Let's Talk about Physician Burnout…
On this week's episode of the Lunch and Learn with Dr. Berry I sat down with Dr. Nicole Washington (For the Second Time – check out episode 62 to talk about a very serious topic of Physician Burnout. It is one that affects physicians at all levels of training and no one is immune.
If you think this is some new topic, Dr. Nicole wants you to think hard about saying that is your final answer. We talk about the history of burnout, common symptoms associated with physician burn out and why our medical system may be to blame.
This was an amazing conversation as we got to talk about what physicians need to do TODAY, if they want to prevent becoming the next victim of burnout.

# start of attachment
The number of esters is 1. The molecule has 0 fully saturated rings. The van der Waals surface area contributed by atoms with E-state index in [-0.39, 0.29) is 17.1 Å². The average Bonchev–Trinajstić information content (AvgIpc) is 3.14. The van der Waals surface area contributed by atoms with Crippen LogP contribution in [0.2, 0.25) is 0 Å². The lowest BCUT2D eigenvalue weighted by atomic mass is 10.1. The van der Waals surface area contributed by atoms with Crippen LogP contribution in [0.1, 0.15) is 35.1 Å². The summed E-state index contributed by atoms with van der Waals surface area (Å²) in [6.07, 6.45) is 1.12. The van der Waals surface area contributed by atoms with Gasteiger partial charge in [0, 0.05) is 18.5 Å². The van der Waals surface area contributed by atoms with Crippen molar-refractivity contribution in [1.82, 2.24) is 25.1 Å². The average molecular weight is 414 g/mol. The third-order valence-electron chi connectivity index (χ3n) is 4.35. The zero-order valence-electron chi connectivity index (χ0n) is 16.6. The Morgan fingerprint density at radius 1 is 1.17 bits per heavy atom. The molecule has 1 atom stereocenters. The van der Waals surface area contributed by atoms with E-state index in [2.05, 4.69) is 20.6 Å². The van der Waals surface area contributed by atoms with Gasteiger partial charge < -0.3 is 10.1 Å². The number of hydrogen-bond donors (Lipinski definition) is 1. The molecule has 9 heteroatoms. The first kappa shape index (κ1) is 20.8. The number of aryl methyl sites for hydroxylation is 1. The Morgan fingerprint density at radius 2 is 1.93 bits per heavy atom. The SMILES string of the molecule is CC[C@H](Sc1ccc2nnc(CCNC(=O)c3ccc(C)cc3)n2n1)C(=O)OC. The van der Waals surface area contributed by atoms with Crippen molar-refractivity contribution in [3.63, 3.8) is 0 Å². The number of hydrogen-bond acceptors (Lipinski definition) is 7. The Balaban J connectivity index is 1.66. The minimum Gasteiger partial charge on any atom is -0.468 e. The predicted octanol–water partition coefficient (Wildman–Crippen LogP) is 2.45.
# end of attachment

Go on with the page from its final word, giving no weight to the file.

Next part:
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[showhide type=””””””””””””””””””””””””””””””””post”””””””””””””””””””””””””””””””” more_text=””””””””””””””””””””””””””””””””Episode 124 Transcript…”””””””””””””””””””””””””””””””” less_text=””””””””””””””””””””””””””””””””Show less…””””””””””””””””””””””””””””””””] Introduction Dr. Berry: And welcome to another episode of the Lunch and Learn with Dr. Berry. I'm your host, Dr. Berry Pierre, your favorite Board Certified Internist. Founder of drberrypierre.com as well as a CEO of Pierre Medical Consulting. Helping you empower yourself for better health with the number one podcast for patient advocacy, education and empowerment. This week we bring you a repeat guest with Dr. Nicole Washington who is Board Certified Psychiatrist who focuses and specializes in a treatment of high performing individuals and helps provide face to face services in the state of Oklahoma. But she also does some psychiatric services at Georgia, Louisiana, South Carolina, Texas, Virginia, Tennessee. So she's pretty much where you need to go and where you need to find her. And I bring her on the podcast this week to talk about a very important topic and I want to especially the listenership to understand that a lot of times we talk about the mental health and focused on the mental health and that focusing on the patient. But now we have to focus on, well the person who's actually giving the advice, the physician. And unless you've been under a rock, you've probably heard the term Physician Burnout. Whether you read it, where you saw it in a blog, where you listened to it on a podcast and we're going to be doing a nice little dive into the psyche of physician burnout. Why it happens, where it happens, when it happens, and how you can actually deal with it. So again, this is an amazing episode. I was glad that she, I must've did something right because she came back for another go around for another talking with us. Again, if you don't remember, she was actually on Episode 62 of us. Can you know the link drberrypierre.com/LLP062 if you want to check out that episode. So check that episode out. But after you do checking this episode out about physician burnout, and this is going to be the first of a series of episodes with different physicians and colleagues just talking about what physician burnout means to them and their personal experiences. So like always, if you have not, and this may be your first time. But if you have not subscribed to a podcast, make sure you subscribe to the podcast whether it be Apple podcast, Google podcast, Spotify, iHeartRadio, Overcast. We're pretty much there where every podcast outlets are. Go ahead and subscribe to the podcast. Leave me a review wherever you can as well too. Just let us know how we're doing. Let Dr. Nicole know how she's doing well on this amazing episode. I know you guys are in for a treat. So like always, you guys have a great and blessed day. And again, I'm going to see you on the next amazing episode here on the Lunch and Learn with Dr. Berry. Episode Dr. Berry: Alright, Lunch and Learn community. Just heard another amazing introduction on a guess who one is kind of funny because not only is she a repeat guest but she was on episode 62 which she is a repeat guest 62 episodes later. So ladies and gentlemen, take the time to give a warm welcome back to Nicole for again blessing our podcast audience with a very significant topic that especially if you do a googling or you just watch TV. It's getting so much more I guess fanfare these days. Again, Dr. Nicole thank you for joining us on the Lunch and Learn with Dr. Berry. Dr. Nicole Washington: Thank you for having me. Dr. Berry: So we had your bio. We read your bio out. I got a lot of people where my listeners who like to skip the bio, go right to the main episode. So even if someone did read your bio, what is something that they may not be able to know about you that just happens to not be in your bio? Tell us something about yourself. Dr. Nicole Washington: I am an advocate for mainly people who just don't consume services on a regular basis. So whether we're talking about people with severe mental illness like schizophrenia. We’re talking about people of color who have all kinds of barriers about accessing services or even professionals. Because I think a lot of people think that because you are a doctor or a lawyer or whatever you are, that you've achieved that space. So what do you have to be stressed about? What do you have in need? What could possibly be going on with you that could be interfering with your mental health? You're making good money. You got a good family. You live in a nice house. People have a hard time with that. Dr. Berry: Trying to coping with that reality. What was so funny, especially when you say that, I see that happen more often, especially the cases of suicide, right? Especially witnesses like a celebrity suicide, death and everyone's almost like, oh my God, I can't believe that happened. How did it happen? Why did, it's like, it's almost a shock because people feel once you've meet a certain level of credibility or statute and for some reason those same things that happen to you when you're not at that status can happen to someone else. Dr. Nicole Washington: Yeah. And it happen that you make or where you live or any of those things. Dr. Berry: So I want to talk today about a very important topic. I teased it in the introduction, about Physician Burnout. And it's a phrase now, which interestingly enough, it almost has its own like ICD-10 code now. Because it has gotten such fanfare. But of course being on the front lines, as a physician, as a practicing physician, I really wanted to delve into these, especially these next few episodes on our series, just what is it? Who is experiencing it? Where did it come from? You being in the introduction, which again, I'm so thankful for. I would definitely like to start from there. Let’s talk about physician burnout. And just in general, what is it? What is that term we're hearing all of a sudden now? Dr. Nicole Washington: So the term burnout, even though it seems like it's become very sexy here in the last year. So it is a term that's actually been around since the early to mid-seventies. There was a book called Burnout: The High Cost of High Achievement that was written in 1974. From that book is where this term burnout came from. Herbert Freudenberger was the author's name. So he defined burnout as the extinction of motivation or incentive. Especially where one's devotion to a cause or relationship fails to produce the desired results. (Okay. Alright). I must say that again, extinction of motivation or incentive, especially where one's devotion to a cause or relationship fails to produce the desired results. And that is burnout. So you were once very motivated. You had a lot of incentive to do to be devoted to your field. You got a medical school. You had all the motivation and incentive in the world. You wanna help everybody. And you start to lose that motivation and you start to lose that incentive and then because you failed to get the results that you want. Dr. Berry: Oh, that’s deep. Remember Lunch and Learn community anytime a guest mentioned a book or anything, we'll make sure it is in the show notes so you can read that as well. When we talk about, especially in a sense from the physician standpoint, what does that even look like? A physician who's unfortunately losing their sense of self, I guess? Dr. Nicole Washington: When you start to experience burnout, it comes in different ways. So there's physical symptoms of burnout. You may have headaches or GI issues, muscle aches. You may notice tension, neck, shoulders. Sometimes people are emotionally exhausted. So you listen to everybody's stuff all day. Everybody needs you. Everybody’s pulling on you when you're burnt out. You just don't handle that as well. So you're emotionally drained and when you're emotionally drained, it takes away from your personal life. So it's then not just your day to day. It interferes with your ability to be empathic with your patients. If you're emotionally drained from people pulling on you and then it also affects you when you get home because you can't be a good friend, wife, husband, mother. When you just are drained, you can't take anything. Dr. Berry: That's very interesting point because I think a lot of times, especially when we talk about the physician burnout, I think a lot of times people think that it only, it starts when you clock in and it stops when you clock out. So as I loved that you had touched on it, that even outside of your work space, people are affected or your world just gets affected from what you're experiencing within the workspace. Dr. Nicole Washington: Yeah that's true. And then also with burnout, you can feel disconnected from your job. So you ended up having just this increasing sense of frustration and cynicism. So you just find yourself getting frustrated with patients about stuff or staff and making negative comments. You dread even getting up and going into work in the morning. Some people just go through the motions. They feel numb. And they have a hard time connecting with their patients in that way. That we did, which is for most of us the reason that we went into medicine because we liked that connection with people in that being able to help people and when you're burned out from your job, it's hard for you to remember why you loved it so much. Dr. Berry: Wow. That is a powerful words. especially in in the sense of a physician who tends to deal with, and I know you work with a lot of high level professionals, so in the case of a physician who tends to deal with that scenario where people are asking, asking, asking. I don't want to say taking, but again there's saying like, hey, let me give you my emotional burden. Sometimes let me give you the physical burden and please help me get this off of me. When you have a physician who that's really their job to deal with that, when do these issues start festering up? Is this something that 10 years down the line, 22 years down the line? When should physician actually should start being concerned about something like this? Dr. Nicole Washington: In med school, before med school. (Wow, way before). Yes it should happen in medical school. You should learn how to handle it because there are some of us who have really high stress jobs but then always lead to burnout. So it may be, for some people it is a reflection of how well they manage the stress that they're under. So if we learn how to set good boundaries with our careers. If we learn how to do great self-care and I mean real self-care, not like a spa day once a month. Because that's great. I mean, who doesn't love a good spot day? But real self-care. Consistent care about making sure that you're nurturing everything that you need to function well. So if we can teach that early, I think we do a better job of handling just the everyday stress that comes with our careers because of stress. Dr. Berry: Especially if you're a medical student having to learn to deal with, I guess what you're saying is the reality. The reality that yes, you're going to be in a stressful job. Yes, people are going to push and pull at you, but you have to be ready for it. Is there things that work better than others when you're first in that beginning process of trying to say like, okay, yeah, I think I do need to deal with something that's eventually going to come about? Dr. Nicole Washington: One of the problems that interferes with us in medicine, and I can't speak to other industries, but medicine for sure, we have a little bit of a disconnect. I guess we have a lot of a disconnect between what we are taught to teach other people to do for themselves and what we are allowed to do for ourselves. Dr. Berry: Oh, I like this. I like the direction we're going right now. Dr. Nicole Washington: I think it's our field that needs a revamp of how we look at our role and how we look at what we do. I mean, I can recall interviewing for residents, after residency, for jobs. And I interviewed with the CEO of a facility and he was going, you can make this much and then if work this many weekends you can make this much extra. And then if you take extra call you can make this much extra. And I said, if I don't have to work weekends, I can probably be okay with not making that extra money. I feel like that's not, I'm good financially. That is enough money. I don't need to keep chasing. I'd prefer to spend time with my family. And he said, well, I just don't know. These young doctors, kind of joking, but kind of not. You younger doctors, the old doctors would work 60, 80 hours a week plus, and they work every weekend. And I said, yeah. And they were all irritable and burnt out and their families hated them. The kids didn't like it. A lot of problems came with that. So I think the expectation has always been that you give 100%, the medicine and then you just figure it out where the rest of your life fits in. Dr. Berry: Wow. What I love about that because it's such a, I mean I'm a program director so I work with residents and I'll sometimes hear other attendings, these young doctors just they don't want to work as hard anymore. I understand especially if you're not in Madison, right? Our regulated work week hours is making sure that my residents don't go over 80 hours and I'm pretty sure some of y'all like 80 hours? So yes, they can go over 70 and be okay. That's how we typically look at it when you're in a residency. Again, I don't know these other industries. But in, I want to say the real world, it shouldn't be that way. So I definitely agree that medicine has definitely skewed our way of thinking. And unfortunately the teachers, the one who were supposed to be passing down good skills, good knowledge. Because they're still relying on that old ways, they do downplay the efforts of newer and younger physicians. Because newer, young physicians aren't about that life. They don't want to have to work a hundred plus hours just to please somebody. Dr. Nicole Washington: And I think that's great for them. I mean I think that's fantastic. Thinking about even I used to work in an academic setting and how difficult for a medical student to say, I know this is my third year in psychiatry rotation Dr. Washington, but my sister's getting married in Arizona, can I go to my sister's wedding? And I would say, absolutely go to your sister's wedding because I think that kind of thing is important and part of self-care is nurturing relationships outside of your career and being available for your family. But I also have heard other attendings and other departments say, oh they want us to go to their best friend's wedding. And I thought, well why not? I would want to go to my best friend's wedding. Dr. Berry: Right. If you weren't in this field, it would seem common sense. Of course you want to attend that wedding. But in our field is like, huh. They don't want to stay for 12 hours taking notes. Dr. Nicole Washington: Because to ask if they could go to a family reunion. Yes. They have the audacity to ask if they could go to a family reunion. They should go to their family reunion. So those are the kinds of things. And even simple stuff like how many doctors do you know who make regular annual exam appointments or take care of their own things because they have the patient's scheduled and it's an inconvenience and they have to fit. It's just so much that goes into Madison that you end up totally losing and putting everybody else before your own basic needs. Dr. Berry: Do you find the physicians who tend to err on that side where they're really gung-ho when it comes to medicine, they really do a lot of work in that field tend to have these same types of traits where the burnout comes a little bit earlier? Dr. Nicole Washington: I think a lot of it is just based on who you are and just your priorities and how you manage stress. I know doctors who work tons of hours, but they do so well at setting boundaries when they're not at work. And they exercise regularly and they take care of themselves. And they seem to do pretty well. But there are those of us who are not doing as great a job of managing our stress well and setting limits and boundaries. So I think a lot of it is personal characteristics that play a part. Dr. Berry: Especially with burnout, especially with our system of medicine. And we touched a little bit on it, how it is almost status quo to overwork yourself. And you almost seem like your outlay when you don't want to. What is it about just our system in and of itself that I guess takes away the fire that a pre, we'll even go down to our pre-medical student, right? That pre-medical students who all they could think about as one of the save lives. You know the personal statements, right? Take care of people, take care of people, take care of people. And then sometimes they're not even getting out of school before they're starting to say, I don't know. I don't know if this is what I really want to do. What is it about our system just in general that continues to fester that? Dr. Nicole Washington: Yeah, it seems like we do a really good job of just beating people down in general. We just crush everybody's spirits up front. I mean it's hard. I definitely know people and med student, being in academics and medical students who by the end of med school didn't even know if they wanted to even practice. And I have seen, a handful of students not go on to residencies because they said this four years of medical school took me down. I don't think my mental health, I don't think I can handle this as a career. This environment is so cut throat. So we talk about burnout on one end because just the job itself, just always having people lean on you and just the pressure of everybody's looking at you and then you have the Internet and anybody can make comments about you on the Internet. You can't defend them because you know. There's all these things that just come with, even if the job is going well, but then you add in the negative cultural stuff and it just takes them down. I look at it a little bit like I'm not making light of anybody who is abused and going through an abusive situation. But I think if I have a person standing in front of me who is dealing with significant abuse, whether it be verbal, physical, whatever. And then in my treatment with them, I only focus on them and coping skills and let me give you an anti-depressant and let's work on your coping skills. Well, yeah, that person needs good coping skills. We all do. But I need to be focused on this some toxic environment that they're in that is abusive to them. Not telling the lady who's abused. Well, we just need to work on your coping skills if you just had better coping skills. How about you do a spa day once a month? How about you make sure you turn your emails off at night? That's not going to change the fact that that environment is so toxic and some of our work environments are toxic. Not every environment in medicine is, but some of our work environments are so toxic and almost abusive to the people that work in them that talking about the regular burnout stuff, about self-care and all that, it's a moot point. Because I can go to spa days every day, but it's not going to change the fact, in this toxic work environment. Dr. Berry: I love that. Especially because I'm hearing it. And I'm thinking about, as a program director, I, being in the graduate medical education side, even now when I tell you that the burnout has gotten so, such a, and I don't wanna say popular, but because more people are talking about it, what's been happening now is this push on wellness. And I think it's so funny the push on wellness like, oh, we got to make them well. We gotta make sure doing real well. We gotta make sure you're getting sleep because it seems like no one really wants to talk about what, hey, your system is causing this, right? So, yeah, you can have a thousand different wellness efforts, but if you, if you don't have a thousand fixes to your system, especially. And again, I can talk candidly because I'm in GME, right? If you don't have a thousand fixes to your system from that aspect of itself, it doesn't matter how many wellness retreats they go to. It doesn't matter how much sleep you give up. It doesn't matter how much hours they work because they're not happy. I guess that's really the crux of it. So I love that aspect because sometimes I think that's, and again, it's easy, I think when you're not in the zone, right? Quote unquote you're not in the club, right? When you're not in the club, it may be easy to focus on. I'm like, oh well, you know, they're just not coping well. Right. Oh, they got so much money, what they worried about? And I love how you talk about like, no, no, we gotta look at this system itself. And I think that's something that really people don't really talk about when we talk about burnout. Because most of the burnout focuses on the physician. Why isn't the physician happy? Why isn't the physician deal, they got all the money, why can't they just cope how they need to cope. What did a quote unquote sad about? But I'd love that aspect of it and I can only imagine it. Like I said, I'm in GME. I used to be in private practice I guess in private practice stories as well too, they gonna see where that goes. Dr. Nicole Washington: Absolutely. My time in academics was very interesting because I do think that's where you make change. We make change with creating systems for our trainees so that when they get out and get into leadership systems, they will demand basically. I think a lot of our trainees, you know, millennials and people give millennials a hard time and all the millennials don't want to work, all that. I get it. I cannot ever blame somebody for saying I don't want to work 80 hours a week. I get it. I don't want to work 50 hours a week. How about that? If I don't want to work, I give you 40 that sounds good. I'll give you 40. Dr. Berry: Can I go back and forth? I've thought 40 was the norm. Dr. Nicole Washington: I can't blame younger physicians for having those expectations. And I think the culture will shift hopefully as we have these younger physicians taking over leadership hopeful that we will see changes that really changed systems and not necessarily, like you say, I focus on physician wellness and 15 minutes once a month in a lounge. Dr. Berry: Say hi and then keep moving. What's usually, especially because when we were talking about medical students at first too with the burnout aspect, what are they learning? What are they learning that's already giving them that idea? Oh this is probably gonna be that rough. And I think it goes back to the expectations that they had. Could someone argue like, well, Dr. Nicole, maybe they should change the expectations. Dr. Nicole Washington: I do think that's part of it. I think when you go into any situation with unrealistic expectations, it can be difficult. But we also still very much having medicine, even at the medical school level. You have your gunners and you have this culture of kill or be killed. And there still may not be this collegiate relationship among the students because they're all vying for, I need to do better than you because I want this spot. And then you create, now we have students coming in who have the pressure of knowing that we're no longer at a place when you and I were in med school, when there were spots to scramble into and there were extra residency spots that went unfilled. And so we knew we can probably find a place somewhere. It may not be, you think, okay well might not be my number one or two, I could probably find spot somewhere. But these students have the additional pressure of am I even going to be able to find a residency spot? So you hear all of that, so there's that stress from day one and the culture at our medical schools is still very old school. It's still very kill or be killed and it's still very, very competitive. Dr. Berry: You touched on it because I didn't even think about that how competitive it was when you are, I didn't even think of, I forgot about how competitive you had to be a and I hate to say you had to be it, but you had to be when you are premed and you are in those undergrads and you studying to get, you studying those MCAT four questions because in your mind you felt like if I missed this one question, that person next to me may get the spot that I want. And you are right, I think a lot of us forget and I don't want to say forget cause maybe we're never encouraged to do so, but I think a lot of us never turn off like, oh hey by the way guys, we're here now. We’re in the school so we probably don't need to fight because again I went to NSU com, they changed the name. But in NSU com and we had 200 plus in our class. But still, even with that 200 plus, there are some, like you said, there's some people who they kept in themselves, they stayed by themselves. They didn't want anything unnecessary do with the majority of population who might been more, collegial and just kinda like buddy-buddy and together because we were like, we felt like, hey, we were already here. We don't need to work hard, let's work together. So, and then I think that process starts right over again when it's time for getting on, getting residency interviews and getting residency spots and then that process, when you become a third year resident, you're doing it all. So yeah, we do that even in premed. Dr. Nicole Washington: Yeah. And has met so many students, the medical students are concerned about not having enough residency spots to fill into. Dr. Berry: Can we show our, we're building a new medical school everywhere you turn, but… Dr. Nicole Washington: And we're not creating new residency spots to match the number of students they were turning out. So somebody who's going to be left without a spot. So then that creates even more competition. Dr. Berry: Yeah, wow. I didn't even think about it. Oh yeah. Okay. So our system, the way it goes, it's going in a direction where the spotlight is now kinda highland and like, hey, something is wrong. If you had to focus on and we've talked about different levels, if you had the focus on different levels of weights to correct, would you be more on the after their physician side and working in the medical system? Or would you be during the medical school aspect of it or even in the premed aspect to say like, hey, this is some of the reality. You're getting into, so please be prepared. Dr. Nicole Washington: I think I would hit the trainees, I would hit med students and residents. So I think for medical students, one of the things is, and I mean you could think back to your training. I know most med schools haven't changed. We don't do a lot of talking about the business of medicine and that side of medicine and we talk a lot about treating patients and we talk about, this is what you should do and this is what evidence says you should do and we need that foundation. I'm not saying we don't, but then as a student you don't have a good feel for what is the business side of medicine. What is the reality of what I'm about to jump into? What does it mean I want to do family medicine? What does that mean? What does that mean for me? Does that mean I'm going to see patients there in 15 minutes and they going to have less as long as the arm and is that what that means? Am I going to constantly feel like I'm not making a different, what is that going to look like for me? And I think we don't do a good job of pairings students with necessarily mentors who actually are out practicing in the fields they think they're interested in for them to really get a feel for, okay this is what it's really like. But somebody who's not going to scare you and say get out while you can. Somebody who’s gotta tell you the really bad things. But these are the really good things and this is why I keep doing it and this is why I love it still. You need balanced people to give them realistic expectations and to learn a little bit about the business of medicine. For residents, I think the focus should be on just life and just living. What does your life look like? Because I think you're laying in residency a foundation of how I'm going to practice for the rest of my career. So I think they should focus on not only making sure they get the knowledge they need and get the patients numbers and I get all that, but how do you live life? How do you nurture your personal life in addition to your career? Because you have to have balance and the people that don't have balance are in trouble. They need balance and to learn that as a resident because that's really hard after for three, four or five years, depending on your specialty. You literally cut off our relationships with people you love and care about and you don't talk to your best friends and your family and you don't hardly go to church and get all fat because don't work out. These things that all of a sudden you're on a 10 day and it's like, okay, go figure it out. Go figure out how be a normal person again. (How to reconnect). Yeah, go reconnect with people you've ignored for five years. No, it'll be fine. I mean you just have to I think help them and help them too with the expectations of what it's like to practice in the community. I trained in a program that we didn't have our own university system so we had to, we did all of our rotations mostly in community systems. And so we learned a lot about how that worked in reality but people I know who worked in closed systems, it was a false sense of what it's really like when you're out having to deal with managed care and having to deal with community based systems. And it just takes a lot of adjusting and getting used to and people think well this is not what I signed up for. This is not how I thought it would be because we don't train the residents a lot in the business part of medicine and how to function outside of resident. Dr. Berry: What I loved especially because we mentioned the business part of medicine. I've seen people, I think I saw the meme the other day where they talked about just the growth of administrators versus the growth of physicians in healthcare, especially in regards to salaries. Because again, when we talk about physician, we don't think money is evil over here. We like money too. And they talked about just the amount of costs as that's going towards the administration aspect, the business of medicine. But then you see the growth of physicians, not even a sliver of the mountain and I 100% agree teaching the business at multiple different levels will go so much further. Because I think sometimes a lot of times of, I don't wanna say sometimes but I don't want to say a lot of times, but sometimes the financial remuneration that they were expecting isn't there because they're not seeing that many patients. So you alluded to the 15 minute and I was once, I always like talking about the 15 minute because a lot of times people think, well my physician doesn't care about me. They try to get me in and out and I promise you is not that physician care about you, is just that they are in a system that unfortunately rewards seeing more people. And if I have to, if I need to maximize my hour that I'm seeing, I'm going to try to see at least four. So I say 15 minutes where I'm really thinking 10 because I'm hoping I can get it in and out your room in five minutes because I did outpatient medicine. Honestly we had full disclosure, we had a person who came to our office who timed everything we did in a day. So they would time how long it took a person to come to the front desk, sign in and when they sign in how long it took them to get to the back from my inmate to see him. And then how long it took from my MA to see him from an MA put them in a room. And when they may put it in the room, how long it took for me to go to there and then for me to get out of there and then for never go to the front office and then for me to finish the note. They time every single thing to the point where they even recommended switching, like how the room was set up because they're like Dr. Pierre if your chairs on the opposite side of the door and you got across your patient, I know it's crazy, right? If you had across your patient, they may ask you another question, that may take a couple of minutes. So you imagine that a couple of minutes times 50 patients, right? You could have seen 10 more. So I'll just like wow. So and when we talked about the business, there are people who really focus on a business aspect of medicine unfortunately at the demise of the physician and at the demise of the patient themselves. Dr. Nicole Washington: Absolutely. And I think the business and for the students and the residents, I think so many of us are made to feel guilty about being concerned about the money. And so they're labeled as not caring and we get labeled as being money hungry and all about the money. And they just want to turn more patients out so they make more money. They don't care about us. And that's not true. But I think in any of us, no matter what you do, you want to make what you can make and you want to be able to make for your industry what is a good living. And I think a lot of us are made to feel guilty in medicine. We shouldn't care about how much we make because we should just do it. And I think people have a false, so for students and residents I think is helpful to make that a little more normal or of conversation and understand that that's part of it. This is your career and that will play a huge part in your satisfaction in your career and your burnout. I mean that will play a huge part in all of that. Dr. Berry: I was reading some article that talked about how the businesses, the businesses at hand, hospitals, health administrations, because they know our love for the patient, right? Because when we talk about physician burnout, yes, the physician loses, but the patient ultimately loses as well. So when we talk about this, our love and care for wanting to take care of people, sometimes they use that against us and that's where this talk of all that doctor cares about his money comes from, it usually comes from people who are making money off the doctor. And they're like, well, you shouldn't be focused on that. And, and they know that because we love our patients, we care for our patients. We'll go the extra mile for our patients. We’ll spend extra time for our patients. We'll stay longer. We'll come in earlier. We'll do all these things that are unfortunately detrimental to us because of the goal of taking care of our own. Dr. Nicole Washington: We will not spend time with our families in the evening because we're charting from the day of the people we saw because we didn't have time to see all the people we needed to see, give them the care that we felt was really good care and chart at the same time. Dr. Berry: First of all, amazing episodes. Before I let you go though, is there any, especially for, let's say you've got a physician right now who thinks like, hey, you know what? I think I may be burning out and I think I feel like I've read enough articles, I listened to enough podcasts. I've seen enough videos. I think I may be ready. What do you tell them? Especially because again, you tend to deal with so many more high level professionals. What do you tell them? What can you say at this point? Dr. Nicole Washington: So I always call it crispy. For my own self, when I say oh, I'm feeling a little crisp. A feeling things are getting a little hard. I'm hard and on the outside. I need to do something. So the first thing is just being okay with it. Recognizing that you're human and recognizing what your signs are and what you need to do. I think I recommend that people take their vacation regularly. I think that helps. I worked at a job once where I had 330 something hours of PTO racked up because I never took leave. Because it painful for me to take leave because I would either pay for it on the front end or back end. Because I was either going to have to see extra patients before I left or when I came back. So I just didn't take leave. So 300 plus hours, that's insane. Somebody should've said, girl, you better take leave and take care of yourself. So I would say make sure you force yourself to take your vacation regularly. Schedule time off, even if you don't go out of town and doing things fancy, just take some time to reset. So I recommend doing that for prevention and maintenance kind of stuff. But if you feel that you are getting there, I think you have to be very intentional about recognizing your burnout sides because mine may not be yours. I know mine are, my personal one is I get a little snippy with the people in my house and normally I'm not. And so when I, the people in my house, my husband will say, hey, hey, hey now you know, I didn't do anything to you. And I go, oh my God, you're right. That's how I know when I'm getting to that point. And so when I am getting to that point, I take extra steps to do things during the day to pull back to give me chances to reach ours. I go outside and walk around. I make sure I take lunch away from the building. I do things, just little things to help me kind of decompress. I focus a lot more on my gratitude. Sometimes I get lax and I don't do my gratitude work like I shoot it. But at the end of it all, if that, if those little things don't work for you and go talk to somebody. Realizing that going to talk to somebody or doing therapy does not set you up for a lifetime of going to therapy. Dr. Berry: I think that's always people fear. If I got to see him one week, on my, I got to see him for the rest of my life. Dr. Nicole Washington: Yeah. And that's not true. I mean you can do brief therapists with people. I've seen physicians for very short periods of time. They had a bad outcome at work and they just needed to debrief through it is that we also don't do, which asks our burnout rate. You work with people. You lose patients, they die. You have to deal. Don't even get me started on people's secondary trauma associated with ER docs and child abuse pediatricians that are pediatricians and you just carry all that stuff. I mean that's a lot. Sometimes you just need to talk that stuff out with something and maybe that's once a month, maybe that's once every other month. Maybe that's just a standby on call. I had a bad case. I need to talk this out with you. But don't be afraid to link with a mental health person. It doesn't mean you have depression or bipolar and anxiety. It doesn't mean any of that. It just means you need a little help, which we all do from having. Dr. Berry: I agree. Before I let you go, I always like to spotlight our guests and make sure whatever they were doing, working on, the Lunch and Learn community can be privy too to try to help connect then. And like I said, we had you on episode 62. This podcast is definitely changed over the 62 episodes. We've definitely grown already 62 episodes. So we're so appreciative that you came back and touched out. And is there anything going on with Dr. Nicole that we should be looking out for. Any things you're going on, courses, books, whatever. Please let us know. Dr. Nicole Washington: Yeah, I guess since I have been on the show last, I have jumped into the podcast world and my podcast is called The C-Suite Confidant. So it is all about a c-suite executives, doctors, lawyers, high performing folks and the stresses they deal with, whether it be occupational, personal, and listeners have the ability to go to my site, drnicolepsych.com. And you can go to the podcast and you can leave me a question. So if you have a work issue or there's something going on and you go, I want to know what the psychiatrist thinks about this that's going on. And you can leave a voice message on the website and I will respond to people's questions on the podcast. Dr. Berry: I love that. Okay. Alright. And remember links we'll definitely be in the show note because that's a very interesting thing. I actually, I need like hop on your podcast so we can talk about the life of an internist program director and the stress they got. Let's make that, I'm putting it out on air right now so we can make that happen. (Absolutely). Especially sometimes you got to say it out loud, right? Beause when we talk about affirmation, right? You keep an affirmation inside so you don't try to disappoint yourself. But as long as you, if it's blurted out of there and now you got a whole bunch more people disappoint and you don't want to disappoint nobody. (Absolutely. Absolutely). And last question, how is what you're doing right now helping others, especially other physicians like really empower themselves to take better control of their health? Dr. Nicole Washington: I am all about us just taking our life back and taking our mental health into our own hands. I think we have just for so long worked really hard to pretend like we didn't have issues because how can we help people and have our own issues and that is super flawed thinking. But I just work through my practice, I work with physicians who are having untreated mental health disorders. I mean you mentioned physician suicide earlier, we think we lose about a physician a day in this country to suicide. But those are just the ones we know about. And those are just the ones that we lose. What about the ones of us who are out here suffering and depressed and anxious and every day they think, I wish I wouldn't wake up tomorrow. And those are the ones, because like you said earlier, it's not just about us, it's about the care we give to patients. And if you're impaired, you can't give the care to other people. It affects your patient care. So through my practice, I work with doctors in seven states now, South Carolina, Tennessee, Virginia, Louisiana, Texas, Georgia, Louisiana, Oklahoma. And I can work with them on addressing and a previously not dealt with mental health issues. Dr. Berry: Love it. What's the website again so people know how to find you? Where can they find you in any social media outlets Dr. Nicole Washington: I am on every social media platform at @drnicolepsych and at the website drnicolepsych.com and there's podcast, clinical services information there and so all you can find everything you need to know about what I have going on through that site. Dr. Berry: Dr. Nicole thank you for really enlightening the podcast audience to the topic that is very serious. Again, I know it's getting a lot of fanfare now but it's because it is extremely important and patients, especially those who are listening don't think that is just effecting. Because again, these physicians who are burning out, burnt out, still going to work. And they're still taking care of your mom, your dad, your grandpa, your grandma. So again, do not think that this is just a physician only problem. Please. Thank you for joining the podcast again. Dr. Nicole Washington: Thank you for having me. [/showhide]